Ever since becoming pregnant, I would read about all the different “pregnancy milestones” — things I’d have to do at the different marks (How many weeks can I tell people? When do I find out the sex of my child? When to shop for maternity clothes?) My husband hated it, but I went on a Googling spree. And I was fine with it! I’m someone who likes to know what’s generally coming rather than find out through my OB or 1-2 anecdotal experiences.
Of course, one of the dreaded pieces of this journey was “When do I get tested for Gestational Diabetes?” — I had learned that I may have an increased risk due to a few conditions out of my control: genetics. My mother is a diabetic, and overall there is a diabetic trend among those of South Asian origin, plus I couldn’t help but feel that I was a tad past normal BMI reqs pre-pregnancy. And what would it mean? Anything from a large baby due to getting too much glucose, a baby with complications after birth (jaundice, low blood sugar, or being born too early), and potential early induction (which may prevent you from giving birth naturally).
All of these truths had me a bit nervous before my 1 hour glucose test — which I failed — followed by the 3 hour glucose test, which I also failed.
THE GLUCOSE TEST
The 1 hour glucose test consists of drinking this sweet AF 50mg sugary drink (no fasting required) within 3-5 minutes, and they wanted my number to be below 135 after an hour. Mine was 145.
“Maybe it was the banana bread I had that morning.”
I thought, “It’s fine, I’ll pass the 3 hour test.”
This required 3 days of 10 carb servings per day (they want to make sure you don’t cheat the test), fasting overnight, coming in to get blood drawn, then drinking that same nastiness — except it’s 100mg this time, in the same time span of 3-5 minutes. Then they’d draw my blood 1 hour after, 2 hours after, and 3 hours after (no water or anything in between these blood draws).
In general the cut offs for the test differ slightly among OBs and institutions. If you fail 2 out of the 4, you’re diagnosed with GD. Here were my numbers (right) compared to the cut offs (left):
Fasting: 95mg/dl - 94mg/dl (passed)
1 hour: 180mg/dl - 176mg/dl (passed)
2 hour: 155mg/dl - 169mg/dl (failed)
3 hour: 140mg/dl - 144mg/dl (failed)
You can imagine my frustration, thinking to myself maybe there were ways I could have wriggled out of this diagnosis. But of course, you never want to cheat the test. It is what it is, and always important to know and treat effectively so that your baby is safe and doesn’t get too big. Of course I had no knowledge of my numbers on the day of and had to wait the next day for the results.
The minute I got the GD diagnosis via voicemail after my dentist appointment, I was immediately wracked with sadness, fear, and guilt. Because I just came out of my cleaning feeling relieved, unscathed and cavity free! But that changed within 5 minutes of checking my voicemail. I sat in my car crying before driving to work.
I couldn’t help but wonder — was this my fault? Did I cause this during my first trimester where nausea took over and I latched onto bagels and cream cheese for comfort? When the only thing I was in the mood to eat at 9 weeks was macaroni and cheese? Was my addiction to simple carbs the culprit? And of course, the other side of my brain said, “OK, time for research!”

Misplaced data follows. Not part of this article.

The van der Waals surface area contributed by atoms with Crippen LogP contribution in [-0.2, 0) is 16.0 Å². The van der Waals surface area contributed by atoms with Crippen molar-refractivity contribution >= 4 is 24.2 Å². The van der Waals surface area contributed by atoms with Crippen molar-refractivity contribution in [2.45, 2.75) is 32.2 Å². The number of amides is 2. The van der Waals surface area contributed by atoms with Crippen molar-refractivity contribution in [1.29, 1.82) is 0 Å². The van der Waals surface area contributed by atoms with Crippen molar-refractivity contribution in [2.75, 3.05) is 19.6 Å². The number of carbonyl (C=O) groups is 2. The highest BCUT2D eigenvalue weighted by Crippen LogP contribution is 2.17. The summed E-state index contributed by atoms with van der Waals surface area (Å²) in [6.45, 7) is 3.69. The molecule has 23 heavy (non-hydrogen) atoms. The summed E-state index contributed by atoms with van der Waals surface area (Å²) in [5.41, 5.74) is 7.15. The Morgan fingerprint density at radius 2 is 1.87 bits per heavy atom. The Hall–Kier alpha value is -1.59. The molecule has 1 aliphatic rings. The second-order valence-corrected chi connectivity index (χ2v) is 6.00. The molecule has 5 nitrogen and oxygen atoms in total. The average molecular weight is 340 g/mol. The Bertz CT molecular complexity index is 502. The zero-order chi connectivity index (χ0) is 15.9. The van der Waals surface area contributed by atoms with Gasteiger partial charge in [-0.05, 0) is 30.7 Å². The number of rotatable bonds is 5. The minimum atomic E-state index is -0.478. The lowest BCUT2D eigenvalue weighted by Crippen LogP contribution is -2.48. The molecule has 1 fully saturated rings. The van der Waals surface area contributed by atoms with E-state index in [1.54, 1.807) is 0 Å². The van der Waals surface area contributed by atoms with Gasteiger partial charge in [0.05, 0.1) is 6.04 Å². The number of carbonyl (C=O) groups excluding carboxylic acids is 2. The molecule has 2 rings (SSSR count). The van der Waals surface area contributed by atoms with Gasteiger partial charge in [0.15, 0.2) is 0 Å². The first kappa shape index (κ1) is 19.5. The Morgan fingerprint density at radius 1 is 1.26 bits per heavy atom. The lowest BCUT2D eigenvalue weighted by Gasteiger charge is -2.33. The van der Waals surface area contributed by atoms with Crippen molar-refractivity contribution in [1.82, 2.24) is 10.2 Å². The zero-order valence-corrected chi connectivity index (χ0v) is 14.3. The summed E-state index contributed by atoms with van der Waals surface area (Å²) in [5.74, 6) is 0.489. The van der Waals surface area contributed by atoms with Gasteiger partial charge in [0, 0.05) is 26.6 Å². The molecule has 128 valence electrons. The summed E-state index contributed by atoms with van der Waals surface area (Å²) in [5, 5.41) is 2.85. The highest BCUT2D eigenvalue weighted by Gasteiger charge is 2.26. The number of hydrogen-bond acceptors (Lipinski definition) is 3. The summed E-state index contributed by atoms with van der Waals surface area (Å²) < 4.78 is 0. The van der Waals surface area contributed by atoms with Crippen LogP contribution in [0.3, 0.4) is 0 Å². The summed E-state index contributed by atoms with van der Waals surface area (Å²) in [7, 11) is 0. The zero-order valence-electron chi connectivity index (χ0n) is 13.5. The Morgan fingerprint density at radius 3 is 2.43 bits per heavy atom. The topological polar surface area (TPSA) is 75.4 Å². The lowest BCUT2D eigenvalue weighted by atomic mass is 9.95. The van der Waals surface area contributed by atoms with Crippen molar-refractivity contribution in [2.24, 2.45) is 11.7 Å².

I immediately started reading even more after being diagnosed, wondering how many people were diet-controlled; what types of diets they were on, and what the ramifications were if one was unable to control one’s diet. The scariest part: I now have a 50% chance of developing this in my next pregnancy and a higher chance of developing Type 2 later in life.
First step - meet with a nutritionist. This was slightly more informative than I thought. Largely because she described how pregnant women’s placentas produce all these hormones which at times prevents our insulin receptors from working, thereby increasing our blood glucose levels. The nutritionist gave me some guidelines (in short - it’s carb control), which were then altered slightly by the gestational-diabetes nurse. Here’s what it looked like:
All XXg represent carbs:
Breakfast: 30g (test blood sugar 2 hours after first bite)
AM snack: 15g
Lunch: 45g (test blood sugar 2 hours after first bite)
PM snack: 15g
Dinner: 45g (test blood sugar 2 hours after first bite)
Bedtime snack: 15-30g
(Test blood sugar when you wake up next day - fasting level)
Note: getting these carbs from high fiber, 100% whole wheat, low sugar items is way better than useless non-nutritional simple carbs — which I’ve always known but damn is it hard while pregnant!
Next - I had to get a blood glucose measuring kit (my OBs prescribed one to my pharmacy). This is to test my blood sugar 4 times per day by pricking my fingers with a lancet. I use Accucheck (I’ve heard some negative things re: OneTouch from forums and other mamas, but see if you can request a brand that others have reviewed well).
Some doctors say to test after the first bite, or last bite of your meals — some do 1 hour after meals, with targets under 140mg/dl, while others say 2 hours under 120; fasting targets are generally below 95 or 90. I know — super confusing! And based on your doc or OB, you may have a different set of rules. I had to test 2 hours from the first bite, with a target under 120; my fasting target was under 95.
Breakfast meals that have worked for me:
Whole wheat waffle (1) with peanut butter and 4 to 5 dark-chocolate chips
Any amount of eggs scrambled with veggies and cheese
Whole wheat toast with peanut butter and thin layer of low-sugar jam
I’ve coupled the above with half cup of unsweetened almond milk + half a cup of Stok iced black coffee (no sugar of course) on the way to work.
I’ve stayed away from cereals, milk and fruit because the carb count is just too high for me to risk spiking.
Lunch meals that have worked for me:
Whole wheat wraps or sandwiches with cheese/veggies/protein inside
(only get the carbs from the wrap or bread and make sure they’re under 45g)
Small soup (clear soups without noodles are less fatty/carb-y) and half sandwich similar to above and/or small salad with cheese, veggies + protein
I steer clear of too many beans/bean-based items since beans have a lot of carbs although they’re a good protein source. I just get my protein elsewhere.
EMOTIONAL DRAWBACKS - PART I